What city officials are calling the nation’s strictest smoking ban is now in effect in a San Francisco suburb of 58,000.
The city council in San Rafael, Calif., unanimously passed a smoking ban last year that applies to any residence sharing a wall with another residence, whether owner-occupied or renter-occupied. After a year-long grace period and public-information campaign, the rule is now in effect.
“We based it on a county ordinance, but we modified it, and ended up making it the strictest,” Rebecca Woodbury, a policy analyst for the city, told ABC News.
The fact that the ordinance applies uniformly to multi and single-unit residences sets the San Rafael rule apart from similarly stringent smoking bans, Woodbury said. “The distinguishing feature is the shared wall.”
Smoking bans in multi-unit dwellings aren’t unheard of. Indeed, just 40 miles away the city of Belmont has a smoking ban passed in 2009 that was at one point considered arguably the strictest in the nation, but it didn’t extend to all dwellings that share a wall with another residence.
Woodbury cited public health benefits as well as a UCLA study that found property owners could save $18 million a year in cleaning costs from apartments occupied by smokers.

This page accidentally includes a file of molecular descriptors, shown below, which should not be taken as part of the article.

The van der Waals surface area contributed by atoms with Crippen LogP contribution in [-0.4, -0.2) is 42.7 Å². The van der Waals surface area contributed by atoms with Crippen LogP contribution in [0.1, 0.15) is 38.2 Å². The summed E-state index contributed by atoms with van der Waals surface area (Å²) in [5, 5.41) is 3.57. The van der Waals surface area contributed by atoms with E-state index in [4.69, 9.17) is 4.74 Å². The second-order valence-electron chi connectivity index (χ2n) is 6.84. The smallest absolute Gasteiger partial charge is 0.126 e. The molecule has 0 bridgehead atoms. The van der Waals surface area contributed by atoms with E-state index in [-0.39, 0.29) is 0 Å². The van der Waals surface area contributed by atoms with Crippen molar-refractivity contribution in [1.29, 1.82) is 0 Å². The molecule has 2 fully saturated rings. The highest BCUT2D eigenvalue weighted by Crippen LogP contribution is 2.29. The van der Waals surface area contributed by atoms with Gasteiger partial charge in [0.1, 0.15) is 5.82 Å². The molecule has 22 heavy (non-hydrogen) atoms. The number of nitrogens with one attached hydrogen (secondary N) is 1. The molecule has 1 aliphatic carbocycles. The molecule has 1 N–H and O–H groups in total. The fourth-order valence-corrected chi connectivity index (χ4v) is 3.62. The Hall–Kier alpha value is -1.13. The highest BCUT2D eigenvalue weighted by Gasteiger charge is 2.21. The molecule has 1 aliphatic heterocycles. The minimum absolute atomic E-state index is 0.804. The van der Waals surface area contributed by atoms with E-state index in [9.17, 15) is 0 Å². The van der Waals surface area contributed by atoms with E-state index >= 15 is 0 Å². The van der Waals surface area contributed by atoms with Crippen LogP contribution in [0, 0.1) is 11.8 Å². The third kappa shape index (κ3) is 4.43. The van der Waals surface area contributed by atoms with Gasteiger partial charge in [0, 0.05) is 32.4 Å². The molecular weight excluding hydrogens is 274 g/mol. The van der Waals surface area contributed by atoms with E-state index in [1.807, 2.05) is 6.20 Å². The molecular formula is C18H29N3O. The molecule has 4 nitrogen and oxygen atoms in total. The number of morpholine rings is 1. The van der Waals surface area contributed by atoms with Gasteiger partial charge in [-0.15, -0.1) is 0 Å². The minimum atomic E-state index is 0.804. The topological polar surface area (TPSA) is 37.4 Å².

Housing and public health authorities in recent years have called for policies banning smoking in multi-unit rentals. The Surgeon General concluded in 2006 that “there is no risk-free level of exposure to secondhand smoke.”
It’s unclear exactly how many people in San Rafael will be affected, but multi-family housing (both owner-occupied and renter-occupied) makes up 44 percent of the market in the city, according to a city report on the ordinance before it was adopted. There are about 600 properties in the city with three or more units, which translates to 8,000 total multi-family rental units out of 23,636 total housing units.